Acoustic emotion recognition aims to categorize the affective state of the speaker and is still a difficult task for machine learning models. The difficulties come from the scarcity of training data, general subjectivity in emotion perception resulting in low annotator agreement, and the uncertainty about which features are the most relevant and robust ones for classification. In this paper, we will tackle the latter problem. Inspired by the recent success of transfer learning methods we propose a set of architectures which utilize neural representations inferred by training on large speech databases for the acoustic emotion recognition task. Our experiments on the IEMOCAP dataset show ~10% relative improvements in the accuracy and F1-score over the baseline recurrent neural network which is trained end-to-end for emotion recognition.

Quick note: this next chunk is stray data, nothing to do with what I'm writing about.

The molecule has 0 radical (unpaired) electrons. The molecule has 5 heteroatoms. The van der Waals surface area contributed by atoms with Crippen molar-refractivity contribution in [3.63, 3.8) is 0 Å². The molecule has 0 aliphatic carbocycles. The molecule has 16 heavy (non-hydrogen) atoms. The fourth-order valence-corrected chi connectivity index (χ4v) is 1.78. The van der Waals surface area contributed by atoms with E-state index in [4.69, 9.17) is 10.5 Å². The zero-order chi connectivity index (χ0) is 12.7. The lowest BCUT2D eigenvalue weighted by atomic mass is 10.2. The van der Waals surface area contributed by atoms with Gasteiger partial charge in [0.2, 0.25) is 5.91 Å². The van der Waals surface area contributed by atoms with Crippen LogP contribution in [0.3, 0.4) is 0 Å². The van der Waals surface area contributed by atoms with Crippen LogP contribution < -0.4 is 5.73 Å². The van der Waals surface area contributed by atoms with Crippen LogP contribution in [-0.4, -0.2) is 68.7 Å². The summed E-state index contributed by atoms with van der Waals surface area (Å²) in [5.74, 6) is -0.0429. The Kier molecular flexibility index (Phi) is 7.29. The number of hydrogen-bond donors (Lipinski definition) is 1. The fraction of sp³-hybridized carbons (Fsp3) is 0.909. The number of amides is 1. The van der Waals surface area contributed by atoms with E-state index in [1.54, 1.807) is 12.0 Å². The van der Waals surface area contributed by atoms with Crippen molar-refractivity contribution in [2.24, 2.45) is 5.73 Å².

Previous work on emotion recognition demonstrated a synergistic effect of combining several modalities such as auditory, visual, and transcribed text to estimate the affective state of a speaker. Among these, the linguistic modality is crucial for the evaluation of an expressed emotion. However, manually transcribed spoken text cannot be given as input to a system practically. We argue that using ground-truth transcriptions during training and evaluation phases leads to a significant discrepancy in performance compared to real-world conditions, as the spoken text has to be recognized on the fly and can contain speech recognition mistakes. In this paper, we propose a method of integrating an automatic speech recognition (ASR) output with a character-level recurrent neural network for sentiment recognition. In addition, we conduct several experiments investigating sentiment recognition for human-robot interaction in a noise-realistic scenario which is challenging for the ASR systems. We quantify the improvement compared to using only the acoustic modality in sentiment recognition. We demonstrate the effectiveness of this approach on the Multimodal Corpus of Sentiment Intensity (MOSI) by achieving 73,6% accuracy in a binary sentiment classification task, exceeding previously reported results that use only acoustic input. In addition, we set a new state-of-the-art performance on the MOSI dataset (80.4% accuracy, 2% absolute improvement).